Central agonists are another common type of medication used to treat HBP. They block signals from your brain that causes your heart rate to speed up and narrow your veins. Sometimes, they are also referred to as central-acting agents or central alpha agonists. In addition to high blood pressure, central agonists can be used to treat ADHD and Tourette’s.
Unfortunately, central agonists tend to have powerful side effects. Some people may experience effects like anemia and constipation. If you stop taking them without consulting a doctor, your blood pressure could increase dramatically and pose a dangerous threat to your health.
Angiotensin II Receptor Blockers
Angiotensin II receptor blockers also help to relax veins and arteries to reduce one’s blood pressure. They block the chemical angiotensin II from narrowing the blood vessels and forcing blood to be pumped harder throughout the body. Doctors typically prescribe these to people who cannot handle ACE inhibitors for their HBP.
There are a few harmful side effects that angiotensin II receptor blockers can have on the body, including; swelling of the skin, severe vomiting and diarrhea, and fainting when standing up. Some people have reported losing a significant amount of weight while taking this medication. It is not recommended to take angiotensin II receptor blockers while pregnant.
Vasodilators work to open up the blood vessels to allow for better blood flow. They keep the muscles in blood vessel walls from tightening. They are prescribed to a wide variety of people, including pregnant women and children. Typically, vasodilators are combined with other medications as well. There are 3 different types of dilating medications: venous dilators (affect the veins), arterial dilators (affect the arteries), and mixed dilators (affects both).
There are several side effects associated with vasodilators. You may have to take other medications to counteract the effects of the blood pressure medicine. You may experience flushing, heart palpitations, and chest pain. Some doctors will recommend going on a special diet when taking vasodilators.
Alpha-2 Receptor Agonists
Alpha-2 receptor agonists stimulate alpha-2 receptors to drop one’s blood pressure. They help to decrease the amount of adrenaline produced by the body. Besides high blood pressure, they can also treat ADHD, fibromyalgia, and even menopause. Doctors often prescribe alpha-2 agonists to pregnant women experiencing high blood pressure because there are rarely any associated side effects.
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Renin-inhibitors block the work of the enzyme renin. Renin helps to regulate blood pressure, so preventing it from working helps to relax the blood vessels. They work similarly to ACE inhibitors and angiotensin II receptor blockers. This HBP medication is slightly newer than others, so doctors do not know the long-term effects or continue to work well over time.
Pregnant or breastfeeding women should not take renin inhibitors and should look for an alternative to treating their HBP. There are not many associated side effects. You may experience minor effects like a cough or congestion, but you may not even associate it with the medication.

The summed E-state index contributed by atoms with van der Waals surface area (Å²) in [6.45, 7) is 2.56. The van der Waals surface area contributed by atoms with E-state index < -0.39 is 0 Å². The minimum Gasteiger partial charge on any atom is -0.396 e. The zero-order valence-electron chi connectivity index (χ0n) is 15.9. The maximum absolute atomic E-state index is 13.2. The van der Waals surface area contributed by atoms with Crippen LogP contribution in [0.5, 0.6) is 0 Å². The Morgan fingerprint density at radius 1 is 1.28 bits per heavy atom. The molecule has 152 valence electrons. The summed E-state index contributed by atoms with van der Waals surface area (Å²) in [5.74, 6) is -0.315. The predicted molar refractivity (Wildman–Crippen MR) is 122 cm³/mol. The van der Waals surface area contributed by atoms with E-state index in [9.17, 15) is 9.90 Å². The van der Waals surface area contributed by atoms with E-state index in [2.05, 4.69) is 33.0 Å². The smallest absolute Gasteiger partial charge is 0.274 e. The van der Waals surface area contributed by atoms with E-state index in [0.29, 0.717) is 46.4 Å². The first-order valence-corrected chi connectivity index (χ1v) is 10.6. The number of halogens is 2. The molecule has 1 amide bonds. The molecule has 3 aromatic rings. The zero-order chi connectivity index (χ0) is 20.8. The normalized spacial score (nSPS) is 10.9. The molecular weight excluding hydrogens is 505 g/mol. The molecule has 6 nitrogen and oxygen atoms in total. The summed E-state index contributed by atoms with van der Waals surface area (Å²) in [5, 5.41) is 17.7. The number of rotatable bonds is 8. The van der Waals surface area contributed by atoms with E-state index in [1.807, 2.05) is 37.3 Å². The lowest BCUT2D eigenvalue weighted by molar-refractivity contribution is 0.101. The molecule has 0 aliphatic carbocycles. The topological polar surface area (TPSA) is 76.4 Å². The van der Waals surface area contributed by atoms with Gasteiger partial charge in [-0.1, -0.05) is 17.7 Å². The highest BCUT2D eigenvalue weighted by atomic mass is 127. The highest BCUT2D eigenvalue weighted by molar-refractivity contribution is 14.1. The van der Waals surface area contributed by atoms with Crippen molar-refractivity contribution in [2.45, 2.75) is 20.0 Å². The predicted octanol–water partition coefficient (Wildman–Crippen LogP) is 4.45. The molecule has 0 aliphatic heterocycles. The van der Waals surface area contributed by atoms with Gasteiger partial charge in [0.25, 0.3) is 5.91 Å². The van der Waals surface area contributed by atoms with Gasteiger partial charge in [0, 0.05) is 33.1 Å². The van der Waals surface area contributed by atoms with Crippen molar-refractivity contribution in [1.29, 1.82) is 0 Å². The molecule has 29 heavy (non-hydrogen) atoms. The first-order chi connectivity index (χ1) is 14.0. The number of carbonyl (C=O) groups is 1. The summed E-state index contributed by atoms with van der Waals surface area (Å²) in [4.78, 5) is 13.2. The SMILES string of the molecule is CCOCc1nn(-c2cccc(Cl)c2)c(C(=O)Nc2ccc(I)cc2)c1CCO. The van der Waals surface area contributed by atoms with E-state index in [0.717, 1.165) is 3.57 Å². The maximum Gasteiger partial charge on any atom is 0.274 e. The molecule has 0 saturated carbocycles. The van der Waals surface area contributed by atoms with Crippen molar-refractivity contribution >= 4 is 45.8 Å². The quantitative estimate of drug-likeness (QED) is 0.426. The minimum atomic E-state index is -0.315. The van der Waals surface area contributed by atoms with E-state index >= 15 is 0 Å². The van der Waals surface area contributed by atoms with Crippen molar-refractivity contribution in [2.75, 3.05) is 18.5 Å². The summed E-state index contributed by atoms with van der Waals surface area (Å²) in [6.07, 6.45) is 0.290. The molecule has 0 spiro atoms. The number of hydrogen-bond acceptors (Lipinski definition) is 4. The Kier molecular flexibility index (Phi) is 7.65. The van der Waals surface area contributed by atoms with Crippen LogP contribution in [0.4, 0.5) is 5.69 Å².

Peripheral Adrenergic Inhibitors
Peripheral adrenergic inhibitors (PAIs) are the final group of high blood pressure medications. They block neurotransmitters in the brain that cause blood vessels to constrict. Therefore, veins and arteries remain open to allow good blood flow and reduce blood pressure. They are not a doctor’s first line of defense and are rarely prescribed by doctors.
There are a lot of different PAIs, and all have varying side effects. Overall, none of them are severe and match up to previously discussed medications. Possible effects include diarrhea, heartburn, dizziness, and congestion. This medication may not work well for people with asthma or diseases of the vascular system.
Other HBP Treatments
Before you begin taking medications, your doctor may encourage you to make lifestyle changes to see if it helps with your high blood pressure. The development of HBP happens over a long period of time and is usually caused by lack of exercise, poor diet, and other unhealthy habits. Conditions like diabetes and obesity also are typical causes of hypertension.
Some healthy lifestyle habits to reduce one’s blood pressure include:
- Getting at least 30 minutes of exercise each day
- Eating a balanced diet of fruits and vegetables
- Reducing the amount of alcohol consumed
- Not smoking
If you continue to experience problems with blood pressure, a doctor will then prescribe an HBP medication. It's a good habit to continue these practices even if taking medication to prevent further heart problems.
High blood pressure (HBP) is typically caused by an unhealthy lifestyle like not exercising and eating unhealthy foods. Medication is just one way to treat the condition. There are several different classifications for HBP, the most common being diuretics, beta-blockers, and ACE inhibitors. Consult your doctor to determine which medication is best for you.
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Talor graduated from Penn State University with a B.S. in Biobehavioral Health, and minors in Spanish and Diversity & Inclusion in May of 2022. She has a passion for health equity and diversity in health. In the future, Talor hopes to work in public health policy reform to help eliminate health disparities. She enjoys reading, cooking, and listening to podcasts in her free time.